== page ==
“Suicide is preventable—increasing our knowledge of adolescents’ mental health, combined with secure firearm storage options, is a powerful combination to save lives,” Bartozzi said.

    Importantly, anyone experiencing a crisis is urged to reach out to any of the following resources:
    • National Suicide Prevention Lifeline: Call 1-800-273-TALK (1-800-273-8255)
    • Lifeline Chat: https://suicidepreventionlifeline.org/chat/
    • Crisis Text Line: Text TALK to 741741
    • Emergency Response: Call 911 or contact your local emergency room


    About NSSF
    NSSF is the trade association for the firearm industry. Its mission is to promote, protect and preserve hunting and the shooting sports. Formed in 1961, NSSF has a membership of thousands of manufacturers, distributors, firearms retailers, shooting ranges, sportsmen’s organizations and publishers nationwide. For more information, log on to www.nssf.org.

    About Project ChildSafe
    The National Shooting Sports Foundation, the trade association of the firearms industry, launched Project ChildSafe in 1999 (originally as Project HomeSafe). Since then, the program has provided nearly 40 million free firearm safety kits and gun locks to firearm owners in all 50 states through partnerships with thousands of law enforcement agencies across the country. That’s in addition to the more than 70 million free locking devices manufacturers have included, and continue to include, with new firearms sold since 1998. While helping to prevent accidents among children is a focus, Project ChildSafe is intended to help adults practice greater firearm safety in the home. More information is available at projectchildsafe.org.
  • HF716, the IA DNR, 2020/21 Hunting Regs, and You…

    October 7, 2020

    From an IFC Member:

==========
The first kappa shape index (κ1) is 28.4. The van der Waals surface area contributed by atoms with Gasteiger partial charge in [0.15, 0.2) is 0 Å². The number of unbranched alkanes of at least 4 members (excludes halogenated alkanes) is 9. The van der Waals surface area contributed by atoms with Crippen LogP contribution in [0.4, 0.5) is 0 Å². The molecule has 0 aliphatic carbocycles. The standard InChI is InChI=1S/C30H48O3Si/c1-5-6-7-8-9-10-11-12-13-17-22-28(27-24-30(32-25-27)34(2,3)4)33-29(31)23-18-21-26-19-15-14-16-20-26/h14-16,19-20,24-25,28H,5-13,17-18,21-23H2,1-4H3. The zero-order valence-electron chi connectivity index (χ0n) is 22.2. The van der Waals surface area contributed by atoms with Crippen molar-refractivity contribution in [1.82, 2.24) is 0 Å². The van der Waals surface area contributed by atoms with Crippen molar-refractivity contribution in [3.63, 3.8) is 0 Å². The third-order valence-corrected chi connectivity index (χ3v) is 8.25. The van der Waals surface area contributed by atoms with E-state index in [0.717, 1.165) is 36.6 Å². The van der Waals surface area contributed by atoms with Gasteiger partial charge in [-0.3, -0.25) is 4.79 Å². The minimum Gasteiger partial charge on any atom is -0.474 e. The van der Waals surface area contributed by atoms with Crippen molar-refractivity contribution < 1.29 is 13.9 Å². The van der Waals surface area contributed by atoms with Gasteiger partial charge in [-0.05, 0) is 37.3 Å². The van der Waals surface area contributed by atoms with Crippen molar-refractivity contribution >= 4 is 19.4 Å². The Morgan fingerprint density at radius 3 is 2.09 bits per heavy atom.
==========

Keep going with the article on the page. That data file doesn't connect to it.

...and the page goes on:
Hi and thanks for all you do.

    The DNR doesn’t seem to be acknowledging HF716 in the new 2020 regulations.  Does it go into effect this year?


    This is a great question and one we need to understand.  After all, what could be greater than Grandpas taking their Granddaughters out for their first hunt?

    In a typical legislative year, the session which starts in January would be wrapped up in late April or early May.  That’s pretty normal.  2020 has been far from normal.  Some pieces of legislation didn’t get passed and signed until late June and early July – HF716 was among them.

    When legislation that impacts the DNR is passed, rules are put in place for how the legislation will be carried out and acted upon, essentially.  This rulemaking process involves public comments periods, sometimes several of them, then a proposal to the NRC (Natural Resources Committee), and so on.  This is not a swift process.

    Simply put, by the time our late session was concluded all the prerequisites couldn’t be accomplished before the 2020/21 season regs were distributed, much less be communicated through other means.

    Now…  Personally speaking, that sounds like a bureaucratic bunch of hooey to me.  And frankly, it is.  But, this is the system in which we operate today, and I’m unable to wave a magic wand and alter it.  Not at the moment anyway.  So the contents of HF716 will not be present for this hunting season, 2020/21…

    HF716 was passed by citizen legislators and signed by Governor Reynolds.  HF716 has been codified, but isn’t being implemented yet.  Do you see the confusion?